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Archive for the ‘habitats’ category

Apr 16, 2018

Elon Musk’s latest SpaceX idea involves a party balloon and bounce house

Posted by in categories: Elon Musk, habitats, space travel

Elon Musk took to Twitter Sunday night to announce a new recovery method for an upper stage SpaceX rocket. A balloon — a “giant party balloon” to quote him directly — will ferry part of a rocket to a bounce house. Seriously.

If anyone else proposed this idea they would be ignored, but Elon Musk lately has a way of turning crazy ideas into reality.

It was just in 2012 that SpaceX launched and landed its first rocket and now the company is doing it with rockets significantly larger. And then early this year SpaceX made a surprise announcement that it would attempt to use a high-speed boat and large net to catch part of rocket. And it worked after a failed first attempt.

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Apr 13, 2018

Google’s latest AI experiments let you talk to books and test word association skills

Posted by in categories: business, engineering, habitats, information science, Ray Kurzweil, robotics/AI

Google today announced a pair of new artificial intelligence experiments from its research division that let web users dabble in semantics and natural language processing. For Google, a company that’s primary product is a search engine that traffics mostly in text, these advances in AI are integral to its business and to its goals of making software that can understand and parse elements of human language.

The website will now house any interactive AI language tools, and Google is calling the collection Semantic Experiences. The primary sub-field of AI it’s showcasing is known as word vectors, a type of natural language understanding that maps “semantically similar phrases to nearby points based on equivalence, similarity or relatedness of ideas and language.” It’s a way to “enable algorithms to learn about the relationships between words, based on examples of actual language usage,” says Ray Kurzweil, notable futurist and director of engineering at Google Research, and product manager Rachel Bernstein in a blog post. Google has published its work on the topic in a paper here, and it’s also made a pre-trained module available on its TensorFlow platform for other researchers to experiment with.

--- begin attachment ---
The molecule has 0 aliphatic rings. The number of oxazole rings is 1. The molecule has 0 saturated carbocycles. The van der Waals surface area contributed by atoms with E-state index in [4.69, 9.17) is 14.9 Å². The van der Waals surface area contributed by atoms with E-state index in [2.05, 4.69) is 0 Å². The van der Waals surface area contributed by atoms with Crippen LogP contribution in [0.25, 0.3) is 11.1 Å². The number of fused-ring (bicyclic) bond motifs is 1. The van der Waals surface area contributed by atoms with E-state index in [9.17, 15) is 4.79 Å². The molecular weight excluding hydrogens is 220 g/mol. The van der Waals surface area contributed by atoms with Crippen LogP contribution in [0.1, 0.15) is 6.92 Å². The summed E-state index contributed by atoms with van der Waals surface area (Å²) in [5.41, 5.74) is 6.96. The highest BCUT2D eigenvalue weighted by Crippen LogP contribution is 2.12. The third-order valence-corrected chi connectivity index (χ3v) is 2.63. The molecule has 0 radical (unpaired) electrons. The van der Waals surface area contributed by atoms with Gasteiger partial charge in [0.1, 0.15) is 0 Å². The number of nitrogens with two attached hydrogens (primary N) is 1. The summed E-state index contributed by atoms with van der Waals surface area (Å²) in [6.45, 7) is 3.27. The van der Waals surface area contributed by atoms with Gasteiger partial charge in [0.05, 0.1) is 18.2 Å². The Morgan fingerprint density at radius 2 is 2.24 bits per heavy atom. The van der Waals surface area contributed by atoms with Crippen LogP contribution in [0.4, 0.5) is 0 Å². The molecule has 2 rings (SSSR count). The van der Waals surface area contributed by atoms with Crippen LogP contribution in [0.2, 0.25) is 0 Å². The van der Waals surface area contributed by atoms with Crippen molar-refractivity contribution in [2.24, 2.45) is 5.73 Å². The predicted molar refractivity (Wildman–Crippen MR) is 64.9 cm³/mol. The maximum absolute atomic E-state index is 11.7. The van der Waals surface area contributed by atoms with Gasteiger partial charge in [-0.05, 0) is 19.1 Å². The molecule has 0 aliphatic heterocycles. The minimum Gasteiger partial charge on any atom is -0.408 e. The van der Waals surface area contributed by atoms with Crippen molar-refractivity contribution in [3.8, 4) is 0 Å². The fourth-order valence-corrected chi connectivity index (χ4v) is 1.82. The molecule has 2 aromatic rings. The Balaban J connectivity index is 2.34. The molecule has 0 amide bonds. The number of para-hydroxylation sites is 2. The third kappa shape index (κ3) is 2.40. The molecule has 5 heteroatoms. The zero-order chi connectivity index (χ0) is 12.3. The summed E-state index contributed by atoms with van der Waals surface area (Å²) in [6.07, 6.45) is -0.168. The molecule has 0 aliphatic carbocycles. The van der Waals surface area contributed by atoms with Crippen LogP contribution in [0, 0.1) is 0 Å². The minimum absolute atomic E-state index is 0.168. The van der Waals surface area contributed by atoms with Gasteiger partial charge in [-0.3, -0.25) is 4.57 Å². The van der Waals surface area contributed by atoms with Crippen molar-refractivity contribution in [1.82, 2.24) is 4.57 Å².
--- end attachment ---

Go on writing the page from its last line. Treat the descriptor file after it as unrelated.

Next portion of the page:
The first of the two publicly available experiments released today is called Talk to Books, and it quite literally lets you converse with a machine learning-trained algorithm that surfaces answers to questions with relevant passages from human-written text. As described by Kurzweil and Bernstein, Talk to Books lets you “make a statement or ask a question, and the tool finds sentences in books that respond, with no dependence on keyword matching.” The duo add that, “In a sense you are talking to the books, getting responses which can help you determine if you’re interested in reading them or not.”

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Apr 11, 2018

Earthscraper: Inverted Pyramid Spans 1000 Vertical Feet Down

Posted by in category: habitats

Skyscrapers shoot up in most cities, but what are developers to do in growing places where new building construction is limited to less than ten stories tall?

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Apr 10, 2018

NanoRacks lays out vision for turning rockets into space outposts, starting with Independence-1

Posted by in categories: habitats, space travel

Texas-based NanoRacks is fine-tuning and rebranding its concept for turning upper-stage rocket boosters into orbital outposts, starting with a habitat called Independence-1.

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Apr 8, 2018

Counting down the 10 most important robots in history

Posted by in categories: food, habitats, robotics/AI, sustainability

From research labs to factories, farms, and even our own homes, robots are everywhere these days. But which are the most important robots ever built? We decided to welcome our new robot overlords with just such a list. Read on to discover which robots we owe a debt of a gratitude for their part in turning science fiction into, well, science.